Donna Summer, I Feel Love

Pitchfork long read on the making of the record:

There are songs that divide pop history into Before and After. Some are incontestable: “She Loves You,” “Anarchy in the U.K.,” “Rapper’s Delight.”  Others are up for debate. Sometimes a song splits pop time in half without that many people noticing its revolutionary implications (think Phuture’s “Acid Tracks”), the impact fully emerging only later. Other times, the rupture in business-as-usual happens in plain view, at the peak of the pop charts, and the effect is immediate. One such pop altering single that was felt as a real-time future-shock is “I Feel Love.”

Released 40 years ago, in early July 1977, “I Feel Love” was a global smash, reaching No. 1 in several countries (including the UK, where its reign at the top lasted a full month) and rising to No. 6 in America. But its impact reached far beyond the disco scene in which singer Donna Summer and her producers Giorgio Moroder and Pete Bellotte were already well established. Post-punk and new wave groups admired and appropriated its innovative sound, the maniacal precision of its grid-like groove of sequenced synth-pulses. Even now, long after discophobia has been disgraced and rockism defeated, there’s still a mischievous frisson to staking the claim that “I Feel Love” was far more important than other epochal singles of ’77 such as “God Save the Queen,” “Sheena Is a Punk Rocker,” or “Complete Control.” But really it’s a simple statement of fact: If any one song can be pinpointed as where the 1980s began, it’s “I Feel Love.”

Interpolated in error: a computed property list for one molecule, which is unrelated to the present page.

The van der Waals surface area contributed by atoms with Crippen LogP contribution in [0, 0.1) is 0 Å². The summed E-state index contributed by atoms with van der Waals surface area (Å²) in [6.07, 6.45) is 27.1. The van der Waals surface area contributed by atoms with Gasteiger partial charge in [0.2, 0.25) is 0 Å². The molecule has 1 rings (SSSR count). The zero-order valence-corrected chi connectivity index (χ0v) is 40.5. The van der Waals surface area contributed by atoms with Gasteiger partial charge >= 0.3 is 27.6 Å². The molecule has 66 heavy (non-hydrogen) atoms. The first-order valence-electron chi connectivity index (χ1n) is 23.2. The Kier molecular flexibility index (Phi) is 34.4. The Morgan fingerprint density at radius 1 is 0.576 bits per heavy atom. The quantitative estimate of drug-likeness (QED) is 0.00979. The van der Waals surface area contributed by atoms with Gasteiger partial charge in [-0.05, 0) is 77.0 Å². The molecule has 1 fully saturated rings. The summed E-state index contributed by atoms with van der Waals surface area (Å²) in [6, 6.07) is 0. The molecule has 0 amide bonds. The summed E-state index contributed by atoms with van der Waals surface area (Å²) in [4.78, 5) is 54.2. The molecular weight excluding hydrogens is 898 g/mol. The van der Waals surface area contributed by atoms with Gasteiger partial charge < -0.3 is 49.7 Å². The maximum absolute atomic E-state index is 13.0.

phil-of-the-phuture  asked:

Why can't bisexuals reclaim the f slur it's been used against us just as much as other LGbT members

just from the wiki page: (tw: full slur useage on the page btw)

F*****, often shortened to f**, is a pejorative term used chiefly in North America primarily to refer to a gay man.[3][4][5] Alongside its use to refer to gay men in particular, it may also be used as a pejorative term for a “repellent male” or a homosexual person of either gender.

i don’t know enough about this honestly, mostly because i’m not a man so i haven’t any idea what it’s like being a bi man and the kinds of hate and stuff they face. in my life, i’ve never once been referred to by that slur in relation to my bisexuality so i don’t have any life experience to give me anything to go on when thinking about this.

so i’m just saying: i do not know anything about whether or not bisexuals can reclaim the f-slur. as always, this is open for discussion if anyone would like to share stuff

-mod peach